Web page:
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Almost Two

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Image of the bold Cat Hunter with his preyTheron will be two years old in a little less than one month (June 7, 2008, to be specific). He's a clever, active little guy, and last night he said his own name for the first time. It was cute, but also mildly disgusting. Let me explain...

Patterns of learning
There are some well documented patterns to acquiring new skills. One of the classic ones -- and it shows up in everything from languages to martial arts to computer use -- looks like this: you spend ages working on something, making little or no progress. Then, suddenly, something clicks into place, and you're off and running.

Theron's language skills seem to have done that. He's added some new phonemes (he can do a pretty convincing "ssssss" now). He can repeat anything we say, up to about four words in a row, and usually does. More impressive, he's starting to build sentences (as opposed to the two-word demands he was using earlier). He's even experimenting with grammar.*

Unfortunately, he still poops in the tub.

(Bear with me. There is a connection here.)

Pooping in the tub
For the last couple of weeks, this has happened nearly every night. It's becoming part of his bedtime routine. We finish watching Muppets or Elmo; we undress the boy and set him in the tub; he poops; and I clean it up.

My wife and I have different theories as to why this should be. The Beautiful Woman holds that it's a matter of simple biology; basically, the warm water relaxes him, and things just naturally come out. I, on the other hand, champion a more psychological answer: as the parent who usually bathes him, I feel quite certain that he's doing it just to irritate me.

...All of which brings us back to last night. We've finished watching the Muppets. We've filled the tub and undressed the Boobelly. I set him in the tub, and moment later there are... no, no, I'll spare you the details. The Beautiful Woman comes in while I'm cleaning up, and is greeted with the burning question: "Do we have enough bleach to soak the tub, or should I go get more?"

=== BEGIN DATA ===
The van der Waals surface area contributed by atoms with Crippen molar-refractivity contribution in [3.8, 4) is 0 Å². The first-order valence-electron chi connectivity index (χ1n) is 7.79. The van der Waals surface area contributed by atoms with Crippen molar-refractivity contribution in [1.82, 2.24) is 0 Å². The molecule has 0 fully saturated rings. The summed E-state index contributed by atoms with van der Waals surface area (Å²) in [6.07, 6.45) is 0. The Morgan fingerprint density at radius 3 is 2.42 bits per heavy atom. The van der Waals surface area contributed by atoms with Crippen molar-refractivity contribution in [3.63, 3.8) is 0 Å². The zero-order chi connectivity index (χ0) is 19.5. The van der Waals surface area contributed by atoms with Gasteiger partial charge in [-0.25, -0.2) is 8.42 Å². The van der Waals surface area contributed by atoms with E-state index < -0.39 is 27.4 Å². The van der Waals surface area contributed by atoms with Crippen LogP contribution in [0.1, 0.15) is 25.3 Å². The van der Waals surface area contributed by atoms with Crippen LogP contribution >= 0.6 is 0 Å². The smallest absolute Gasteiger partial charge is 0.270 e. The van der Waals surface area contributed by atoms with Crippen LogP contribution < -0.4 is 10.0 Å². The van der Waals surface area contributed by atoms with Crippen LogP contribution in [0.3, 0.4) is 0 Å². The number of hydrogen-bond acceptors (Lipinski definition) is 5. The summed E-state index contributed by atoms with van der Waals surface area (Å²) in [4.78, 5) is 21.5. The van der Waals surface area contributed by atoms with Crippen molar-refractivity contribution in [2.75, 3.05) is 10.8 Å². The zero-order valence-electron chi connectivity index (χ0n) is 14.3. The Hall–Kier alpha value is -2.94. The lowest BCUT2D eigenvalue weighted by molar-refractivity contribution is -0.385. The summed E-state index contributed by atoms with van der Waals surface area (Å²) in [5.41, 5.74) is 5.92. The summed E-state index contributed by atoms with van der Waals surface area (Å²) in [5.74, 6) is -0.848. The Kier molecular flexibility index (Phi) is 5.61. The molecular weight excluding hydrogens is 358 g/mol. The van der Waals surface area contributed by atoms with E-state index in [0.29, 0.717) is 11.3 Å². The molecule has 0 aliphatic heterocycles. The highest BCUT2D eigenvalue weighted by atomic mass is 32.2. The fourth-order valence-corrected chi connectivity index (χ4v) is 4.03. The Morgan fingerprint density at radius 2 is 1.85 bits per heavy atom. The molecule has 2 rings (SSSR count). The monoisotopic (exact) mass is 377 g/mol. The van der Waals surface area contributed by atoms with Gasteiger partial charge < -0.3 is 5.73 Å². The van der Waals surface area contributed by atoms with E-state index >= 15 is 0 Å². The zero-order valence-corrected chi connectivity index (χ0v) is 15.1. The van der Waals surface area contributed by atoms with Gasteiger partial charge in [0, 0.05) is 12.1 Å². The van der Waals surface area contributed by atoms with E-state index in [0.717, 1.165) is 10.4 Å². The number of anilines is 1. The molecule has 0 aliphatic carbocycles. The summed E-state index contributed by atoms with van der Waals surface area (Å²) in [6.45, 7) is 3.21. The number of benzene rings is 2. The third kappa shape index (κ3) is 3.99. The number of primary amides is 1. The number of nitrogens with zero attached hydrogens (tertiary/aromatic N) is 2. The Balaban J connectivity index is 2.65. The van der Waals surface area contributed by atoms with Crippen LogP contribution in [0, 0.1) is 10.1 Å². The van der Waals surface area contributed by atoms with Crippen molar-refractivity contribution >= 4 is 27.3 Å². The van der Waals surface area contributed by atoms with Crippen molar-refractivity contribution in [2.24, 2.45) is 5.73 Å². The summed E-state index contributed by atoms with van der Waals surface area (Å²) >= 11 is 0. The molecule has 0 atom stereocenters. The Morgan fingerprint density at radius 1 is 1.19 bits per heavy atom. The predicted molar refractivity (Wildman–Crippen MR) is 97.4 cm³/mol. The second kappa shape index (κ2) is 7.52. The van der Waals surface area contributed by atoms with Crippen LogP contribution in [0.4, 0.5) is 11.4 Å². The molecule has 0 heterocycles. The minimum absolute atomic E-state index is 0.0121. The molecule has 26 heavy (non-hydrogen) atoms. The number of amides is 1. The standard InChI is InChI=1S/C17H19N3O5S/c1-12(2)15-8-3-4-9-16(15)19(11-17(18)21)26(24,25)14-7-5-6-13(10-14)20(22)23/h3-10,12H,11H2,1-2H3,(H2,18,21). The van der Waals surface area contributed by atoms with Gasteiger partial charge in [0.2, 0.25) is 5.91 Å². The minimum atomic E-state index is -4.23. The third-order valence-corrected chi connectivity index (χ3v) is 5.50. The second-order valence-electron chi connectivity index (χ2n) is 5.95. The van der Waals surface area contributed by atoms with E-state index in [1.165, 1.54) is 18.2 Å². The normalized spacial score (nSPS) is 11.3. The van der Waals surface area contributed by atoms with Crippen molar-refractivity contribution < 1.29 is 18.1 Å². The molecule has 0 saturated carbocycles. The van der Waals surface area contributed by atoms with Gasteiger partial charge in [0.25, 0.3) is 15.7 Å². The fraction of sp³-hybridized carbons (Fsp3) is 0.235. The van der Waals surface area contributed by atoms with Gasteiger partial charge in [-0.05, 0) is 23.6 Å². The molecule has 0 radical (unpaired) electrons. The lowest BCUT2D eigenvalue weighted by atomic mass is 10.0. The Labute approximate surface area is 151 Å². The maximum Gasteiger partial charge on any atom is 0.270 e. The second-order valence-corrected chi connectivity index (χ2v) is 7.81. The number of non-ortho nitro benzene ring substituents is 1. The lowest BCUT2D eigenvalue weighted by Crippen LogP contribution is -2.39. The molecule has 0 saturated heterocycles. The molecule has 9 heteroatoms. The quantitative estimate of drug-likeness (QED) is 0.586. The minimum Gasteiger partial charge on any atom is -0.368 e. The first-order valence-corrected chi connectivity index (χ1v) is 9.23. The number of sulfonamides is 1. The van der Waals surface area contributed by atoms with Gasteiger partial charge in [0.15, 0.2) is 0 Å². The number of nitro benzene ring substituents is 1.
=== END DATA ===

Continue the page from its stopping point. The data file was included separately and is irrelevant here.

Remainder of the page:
So the Beautiful Woman looks at her darling son and says, "Oh, you pooped."

And Theron repeats: "Pooped."

Whereupon she continues, "That's right. Mommy poops, Daddy poops, and Theron poops."

And Theron, looking up at her, says: "Mommy... poop."

And, a moment later: "Daddy... poop."

And finally: "Theron... poop."

And that's the story of the very first time that Theron actually said his own name.

It would have been a lot more heartwarming if he could have done it without depositing excrement in his bathwater, though.

Our son, the gerbil
thumbnail image of Theron in tunnelTheron has been many things over the course of his young life - metaphorically, at least. While he was still an internal baby (i.e., before he was born), we kept track of his size by comparing it with various things. So, at one point he was tadpole; later he was a lizard (pronounced "leeezard"); after that he was a grapefruit... you get the idea.

Then, after he was born, he was gifted with other names. Podling, Pumpkin, Juggernaut, Wolverine, Chipmunk, Destruct-o-matic...

Well, a few weeks ago I took him to a McDonald's playground. The reasoning was simple: he needed exercise, and the weather was too nasty for a public park. So, McDonald's: totally enclosed, air conditioned, and -- in the middle of the afternoon -- not completely overrun with other children.

So I took him in, bought a few token items so nobody would complain, and turned him loose.

The playground is about two stories worth of brightly-colored plastic tubes, with ramps and slides and windows and other points of interest. It has sort of sports theme, so at the end of certain tunnels there are little round rooms (that look like baseballs or basketballs from the outside). On the outside, it has a sign: "Kids 3-12 welcome to play. Parents, too."

Taking them at their word, I lifted Theron into the maze and followed him in. The interesting bits require you to climb up a series of half-platforms, which are set within a rectangular column. Because the half-platforms are staggered (one on one side, then the next a little higher on the other side), it's less like climbing a ladder and more like working your way up through a cave. Theron is still a little short for this, so I helped him up.

Once we reached the top, Theron promptly disappeared into the tunnels. I followed as best I could, but it turns out that I'm not as eighteen as I once was. Nevertheless, I now have a pretty good feel for what life would be like as a gerbil... and I managed to document the experience for posterity.